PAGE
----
- Popup list — there are more than twenty popups in the Azimo app. Popup list allows a designer to see possible popup layouts and to test them in the app
- Debug logging enabler — a switch that allows us to change HTTP logging level. If you build something that fetches data from the internet, for example, you can see a full body of your request
An android plugin that allows you to easily change your device language. - AzimoLabs/Language-Switcher-Tile
Next came my final and biggest task: to build a customer document uploader. In certain situations, an Azimo customer is legally obliged to confirm their identity with documents such as a passport or bank statement. In the past a customer had to leave the app and contact our support team to do this.
The document uploader was designed to solve this problem by letting users select documents from their device gallery and upload them to the Azimo API. The uploader also had to be compatible with deeplinks, so that customer support could guide a user through every stage of the process.
This task was my first introduction to working with other teams in a software company, including designers, product managers and the translation team (Azimo supports nine languages). It made me feel like a working software engineer, and taught me what to expect from my first job.
The document uploader can be seen below and in the Azimo app 📱:
How the internship changed my approach
To really understand what I’d learned during my three-month internship, I decided to go back and rewrite the app I’d submitted during my application and compare the new version to my original solution. Here are the changes I’d like to point out:
● MVP architecture: Initially I used MVVM but since azimo app uses MVP extensively, I decided to give newly learnt pattern a go and rewritten it to MVP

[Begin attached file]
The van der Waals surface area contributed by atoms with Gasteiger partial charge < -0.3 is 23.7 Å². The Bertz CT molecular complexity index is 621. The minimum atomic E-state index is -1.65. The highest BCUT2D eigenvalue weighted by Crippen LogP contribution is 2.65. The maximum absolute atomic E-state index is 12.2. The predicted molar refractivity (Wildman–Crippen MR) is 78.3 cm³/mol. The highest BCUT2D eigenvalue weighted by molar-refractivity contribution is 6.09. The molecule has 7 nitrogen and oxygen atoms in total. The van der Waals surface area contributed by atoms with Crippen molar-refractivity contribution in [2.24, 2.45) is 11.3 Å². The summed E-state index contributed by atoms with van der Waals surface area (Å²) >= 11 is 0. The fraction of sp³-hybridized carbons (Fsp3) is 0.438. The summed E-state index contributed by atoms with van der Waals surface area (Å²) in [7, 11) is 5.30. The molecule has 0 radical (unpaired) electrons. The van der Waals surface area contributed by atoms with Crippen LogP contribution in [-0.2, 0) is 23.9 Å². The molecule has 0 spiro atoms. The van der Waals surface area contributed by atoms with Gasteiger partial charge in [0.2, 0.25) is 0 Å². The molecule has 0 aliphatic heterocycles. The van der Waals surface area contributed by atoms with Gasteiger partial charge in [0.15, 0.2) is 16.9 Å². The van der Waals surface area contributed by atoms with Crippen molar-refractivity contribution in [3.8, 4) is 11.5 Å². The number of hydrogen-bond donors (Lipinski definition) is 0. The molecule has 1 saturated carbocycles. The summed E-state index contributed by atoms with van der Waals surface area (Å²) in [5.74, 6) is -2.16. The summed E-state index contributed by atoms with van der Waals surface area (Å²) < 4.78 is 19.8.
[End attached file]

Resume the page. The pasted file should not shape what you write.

● Packaging: In my previous app I separated classes like one package for one architecture layer. Working on a consumer app with hundreds of thousands of users taught me that this approach doesn’t scale. In the new version I used a package-per-feature approach and found it a lot more intuitive and readable
● Bases : It’s good to have base classes for Activities and Presenters because you don’t have to deal with the same problems repeatedly, such as Butterknife binding or RxJava unsubscribing
● Dependency Injection: Before my internship I was only able to provide the basic Dagger 2 configuration for retrofit with Gson and OkHttp client. In the new version I built a dependency graph for the whole application using provide methods, fields and constructor injection, but the major change is that I’ve finally seen the real benefits of dependency injection
● RxJava: RxJava is used in most Azimo projects. I’m still new to it, but i managed to implement basic fetching data observable instead of LiveData from Android Architecture Components I used previously
● Testing: as I mentioned before, I didn’t write any unit test before my internship. This time I used Mockito to fully unit test the Presenter layer to show you how it is separated from View layer and Android framework because of the Dependency Injection
There are also a lot of tips that I’ve learned, like using Navigator class to navigate among the screens, RxTransformerManager to easily compose Observable etc. They’re all very useful and make a software engineer’s life easier.
My internship taught me:
- Go back to old work and apply new skills to it. Real products have to be updated all the time, and the process will show you what you’ve learned
- Imagination and creativity are essential to being a successful engineer: good teams expect you to come up with your own solutions to problems rather than waiting to be told what to do
- Good software starts with understanding real user problems. If you can’t get inside your user’s head then you’re not going to write code that makes their life easier
- Open source your work. Even if you’ve made mistakes, it shows employers that you’re willing to share your knowledge with the world and learn from others
- Being a full-time software engineer requires discipline and lifelong learning: practice every day